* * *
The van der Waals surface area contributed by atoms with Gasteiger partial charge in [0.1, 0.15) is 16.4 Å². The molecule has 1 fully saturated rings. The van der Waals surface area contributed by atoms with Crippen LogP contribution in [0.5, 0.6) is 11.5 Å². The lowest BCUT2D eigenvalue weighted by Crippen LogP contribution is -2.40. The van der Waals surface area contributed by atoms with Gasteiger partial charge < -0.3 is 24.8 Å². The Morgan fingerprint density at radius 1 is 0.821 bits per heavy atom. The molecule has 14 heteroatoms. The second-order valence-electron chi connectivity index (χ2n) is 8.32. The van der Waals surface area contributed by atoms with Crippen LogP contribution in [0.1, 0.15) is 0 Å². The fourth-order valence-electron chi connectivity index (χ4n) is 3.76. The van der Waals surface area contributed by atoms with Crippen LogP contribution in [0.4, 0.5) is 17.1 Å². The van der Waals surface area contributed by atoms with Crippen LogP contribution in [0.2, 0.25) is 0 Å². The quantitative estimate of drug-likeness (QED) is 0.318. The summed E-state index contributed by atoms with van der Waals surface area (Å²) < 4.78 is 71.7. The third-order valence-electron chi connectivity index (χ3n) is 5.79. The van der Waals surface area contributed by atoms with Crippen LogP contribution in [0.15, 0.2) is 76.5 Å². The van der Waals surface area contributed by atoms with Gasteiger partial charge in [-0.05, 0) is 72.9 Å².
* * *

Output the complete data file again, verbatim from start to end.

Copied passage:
The van der Waals surface area contributed by atoms with Gasteiger partial charge in [0.1, 0.15) is 16.4 Å². The molecule has 1 fully saturated rings. The van der Waals surface area contributed by atoms with Crippen LogP contribution in [0.5, 0.6) is 11.5 Å². The lowest BCUT2D eigenvalue weighted by Crippen LogP contribution is -2.40. The van der Waals surface area contributed by atoms with Gasteiger partial charge < -0.3 is 24.8 Å². The Morgan fingerprint density at radius 1 is 0.821 bits per heavy atom. The molecule has 14 heteroatoms. The second-order valence-electron chi connectivity index (χ2n) is 8.32. The van der Waals surface area contributed by atoms with Crippen LogP contribution in [0.1, 0.15) is 0 Å². The fourth-order valence-electron chi connectivity index (χ4n) is 3.76. The van der Waals surface area contributed by atoms with Crippen LogP contribution in [0.4, 0.5) is 17.1 Å². The van der Waals surface area contributed by atoms with Crippen LogP contribution in [0.2, 0.25) is 0 Å². The quantitative estimate of drug-likeness (QED) is 0.318. The summed E-state index contributed by atoms with van der Waals surface area (Å²) < 4.78 is 71.7. The third-order valence-electron chi connectivity index (χ3n) is 5.79. The van der Waals surface area contributed by atoms with Crippen LogP contribution in [0.15, 0.2) is 76.5 Å². The van der Waals surface area contributed by atoms with Gasteiger partial charge in [-0.05, 0) is 72.9 Å².